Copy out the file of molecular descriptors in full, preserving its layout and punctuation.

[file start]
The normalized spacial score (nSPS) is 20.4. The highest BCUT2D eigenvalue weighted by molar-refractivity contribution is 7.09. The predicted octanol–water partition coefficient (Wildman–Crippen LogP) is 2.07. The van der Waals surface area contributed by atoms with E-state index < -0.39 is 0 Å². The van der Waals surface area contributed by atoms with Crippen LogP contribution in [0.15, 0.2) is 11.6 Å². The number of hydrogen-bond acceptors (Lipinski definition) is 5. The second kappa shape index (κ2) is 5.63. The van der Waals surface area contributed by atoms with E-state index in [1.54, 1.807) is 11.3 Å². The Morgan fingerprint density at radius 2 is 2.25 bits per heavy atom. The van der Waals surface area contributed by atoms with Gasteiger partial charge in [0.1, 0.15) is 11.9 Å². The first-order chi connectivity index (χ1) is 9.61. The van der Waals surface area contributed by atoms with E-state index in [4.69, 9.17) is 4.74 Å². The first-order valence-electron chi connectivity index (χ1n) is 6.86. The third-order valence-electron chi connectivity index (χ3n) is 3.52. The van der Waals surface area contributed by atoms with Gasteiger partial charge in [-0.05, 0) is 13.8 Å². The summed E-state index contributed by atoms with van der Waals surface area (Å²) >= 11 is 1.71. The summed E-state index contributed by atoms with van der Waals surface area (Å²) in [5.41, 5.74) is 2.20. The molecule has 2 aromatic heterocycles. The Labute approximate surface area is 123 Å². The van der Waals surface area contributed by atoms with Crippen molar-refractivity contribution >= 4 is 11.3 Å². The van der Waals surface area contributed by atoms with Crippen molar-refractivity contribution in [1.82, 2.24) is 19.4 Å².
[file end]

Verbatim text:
The normalized spacial score (nSPS) is 20.4. The highest BCUT2D eigenvalue weighted by molar-refractivity contribution is 7.09. The predicted octanol–water partition coefficient (Wildman–Crippen LogP) is 2.07. The van der Waals surface area contributed by atoms with E-state index < -0.39 is 0 Å². The van der Waals surface area contributed by atoms with Crippen LogP contribution in [0.15, 0.2) is 11.6 Å². The number of hydrogen-bond acceptors (Lipinski definition) is 5. The second kappa shape index (κ2) is 5.63. The van der Waals surface area contributed by atoms with E-state index in [1.54, 1.807) is 11.3 Å². The Morgan fingerprint density at radius 2 is 2.25 bits per heavy atom. The van der Waals surface area contributed by atoms with Gasteiger partial charge in [0.1, 0.15) is 11.9 Å². The first-order chi connectivity index (χ1) is 9.61. The van der Waals surface area contributed by atoms with E-state index in [4.69, 9.17) is 4.74 Å². The first-order valence-electron chi connectivity index (χ1n) is 6.86. The third-order valence-electron chi connectivity index (χ3n) is 3.52. The van der Waals surface area contributed by atoms with Gasteiger partial charge in [-0.05, 0) is 13.8 Å². The summed E-state index contributed by atoms with van der Waals surface area (Å²) >= 11 is 1.71. The summed E-state index contributed by atoms with van der Waals surface area (Å²) in [5.41, 5.74) is 2.20. The molecule has 2 aromatic heterocycles. The Labute approximate surface area is 123 Å². The van der Waals surface area contributed by atoms with Crippen molar-refractivity contribution >= 4 is 11.3 Å². The van der Waals surface area contributed by atoms with Crippen molar-refractivity contribution in [1.82, 2.24) is 19.4 Å².